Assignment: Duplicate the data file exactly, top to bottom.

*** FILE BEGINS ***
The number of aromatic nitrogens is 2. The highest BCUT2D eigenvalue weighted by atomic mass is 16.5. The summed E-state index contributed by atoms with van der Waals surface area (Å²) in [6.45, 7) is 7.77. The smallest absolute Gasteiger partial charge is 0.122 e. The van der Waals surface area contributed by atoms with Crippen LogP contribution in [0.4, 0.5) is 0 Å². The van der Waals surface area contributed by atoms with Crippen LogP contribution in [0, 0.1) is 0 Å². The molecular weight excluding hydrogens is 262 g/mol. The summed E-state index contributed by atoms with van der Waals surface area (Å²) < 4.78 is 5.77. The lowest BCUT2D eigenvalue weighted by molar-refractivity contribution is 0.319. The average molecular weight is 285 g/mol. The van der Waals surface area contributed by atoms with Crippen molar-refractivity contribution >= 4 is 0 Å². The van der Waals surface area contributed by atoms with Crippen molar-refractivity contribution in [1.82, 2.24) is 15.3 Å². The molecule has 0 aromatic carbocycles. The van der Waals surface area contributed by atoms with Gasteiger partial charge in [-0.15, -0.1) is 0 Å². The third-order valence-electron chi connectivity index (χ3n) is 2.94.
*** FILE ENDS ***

The number of aromatic nitrogens is 2. The highest BCUT2D eigenvalue weighted by atomic mass is 16.5. The summed E-state index contributed by atoms with van der Waals surface area (Å²) in [6.45, 7) is 7.77. The smallest absolute Gasteiger partial charge is 0.122 e. The van der Waals surface area contributed by atoms with Crippen LogP contribution in [0.4, 0.5) is 0 Å². The van der Waals surface area contributed by atoms with Crippen LogP contribution in [0, 0.1) is 0 Å². The molecular weight excluding hydrogens is 262 g/mol. The summed E-state index contributed by atoms with van der Waals surface area (Å²) < 4.78 is 5.77. The lowest BCUT2D eigenvalue weighted by molar-refractivity contribution is 0.319. The average molecular weight is 285 g/mol. The van der Waals surface area contributed by atoms with Crippen molar-refractivity contribution >= 4 is 0 Å². The van der Waals surface area contributed by atoms with Crippen molar-refractivity contribution in [1.82, 2.24) is 15.3 Å². The molecule has 0 aromatic carbocycles. The van der Waals surface area contributed by atoms with Gasteiger partial charge in [-0.15, -0.1) is 0 Å². The third-order valence-electron chi connectivity index (χ3n) is 2.94.